Food banks increasing in schools

New figures revealed in the National Governance Association's annual survey have revealed that more schools in England are setting up food banks to help feed their pupils' families.

The survey has found that eight per cent of governors were in schools which had food banks - up from seven per cent last year. Regionally, 13 per cent of governors were in schools with a food bank in the north east, with schools deemed to be facing rising levels of poverty.

The National Governance Association surveyed 6,000 governors about the challenges facing their schools, and found that funding shortages and teacher recruitment were among the biggest problems. However, an increase in welfare services is becoming more of an issue, with rising numbers of schools across the country running food banks, offering meals outside of term time and washing pupils' clothes and uniforms.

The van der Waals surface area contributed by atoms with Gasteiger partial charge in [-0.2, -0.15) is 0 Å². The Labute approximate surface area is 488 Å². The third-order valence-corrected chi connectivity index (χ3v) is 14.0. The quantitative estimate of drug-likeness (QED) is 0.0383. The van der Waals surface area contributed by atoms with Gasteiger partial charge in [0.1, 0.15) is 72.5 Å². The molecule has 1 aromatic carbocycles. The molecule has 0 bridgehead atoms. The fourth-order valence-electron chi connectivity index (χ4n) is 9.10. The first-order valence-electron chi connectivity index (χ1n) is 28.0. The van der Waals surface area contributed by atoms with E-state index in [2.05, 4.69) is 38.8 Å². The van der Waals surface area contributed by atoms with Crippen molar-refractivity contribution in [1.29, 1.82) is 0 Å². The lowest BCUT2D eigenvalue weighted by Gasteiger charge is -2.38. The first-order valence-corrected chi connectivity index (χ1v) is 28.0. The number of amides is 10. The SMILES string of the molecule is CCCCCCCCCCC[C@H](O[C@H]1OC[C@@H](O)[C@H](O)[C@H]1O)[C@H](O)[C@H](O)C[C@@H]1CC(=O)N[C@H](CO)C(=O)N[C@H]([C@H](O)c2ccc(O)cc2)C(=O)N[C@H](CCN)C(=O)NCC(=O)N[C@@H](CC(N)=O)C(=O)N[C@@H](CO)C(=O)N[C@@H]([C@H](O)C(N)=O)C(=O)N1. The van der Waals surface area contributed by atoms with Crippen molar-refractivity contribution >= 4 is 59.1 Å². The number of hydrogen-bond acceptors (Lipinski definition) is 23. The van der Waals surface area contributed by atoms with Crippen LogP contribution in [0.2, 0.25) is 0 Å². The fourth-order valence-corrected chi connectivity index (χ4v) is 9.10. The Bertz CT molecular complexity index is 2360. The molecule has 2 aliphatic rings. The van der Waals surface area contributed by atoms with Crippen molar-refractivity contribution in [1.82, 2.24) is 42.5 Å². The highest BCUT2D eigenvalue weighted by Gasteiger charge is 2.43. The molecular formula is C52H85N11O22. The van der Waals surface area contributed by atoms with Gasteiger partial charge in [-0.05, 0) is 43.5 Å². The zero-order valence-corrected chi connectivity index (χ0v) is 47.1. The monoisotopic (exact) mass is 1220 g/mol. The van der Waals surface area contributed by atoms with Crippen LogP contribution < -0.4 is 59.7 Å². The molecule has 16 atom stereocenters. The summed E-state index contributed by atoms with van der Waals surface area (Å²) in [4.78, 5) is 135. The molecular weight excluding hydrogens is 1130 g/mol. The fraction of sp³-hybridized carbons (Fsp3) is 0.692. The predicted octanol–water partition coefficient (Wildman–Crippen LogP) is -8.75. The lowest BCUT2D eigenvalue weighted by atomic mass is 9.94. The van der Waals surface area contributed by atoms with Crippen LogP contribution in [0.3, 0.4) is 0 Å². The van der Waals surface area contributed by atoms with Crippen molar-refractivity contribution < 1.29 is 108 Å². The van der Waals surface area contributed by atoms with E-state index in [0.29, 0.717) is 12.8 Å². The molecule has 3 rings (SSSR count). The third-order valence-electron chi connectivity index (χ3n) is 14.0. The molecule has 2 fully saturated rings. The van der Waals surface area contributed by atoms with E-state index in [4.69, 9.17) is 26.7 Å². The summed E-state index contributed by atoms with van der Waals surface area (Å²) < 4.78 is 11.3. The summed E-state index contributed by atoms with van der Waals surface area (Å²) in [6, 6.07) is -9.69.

Emma Knights, chief executive of the association, said: “There is an increasing demand on schools to take responsibility for more areas of children's lives than simply their education. School staff have an increased burden of providing welfare services because of chronic underfunding in other areas and particularly cuts to local authority services.”

The Association of School and College Leaders found earlier this year that 43 per cent of schools were offering families help with food.

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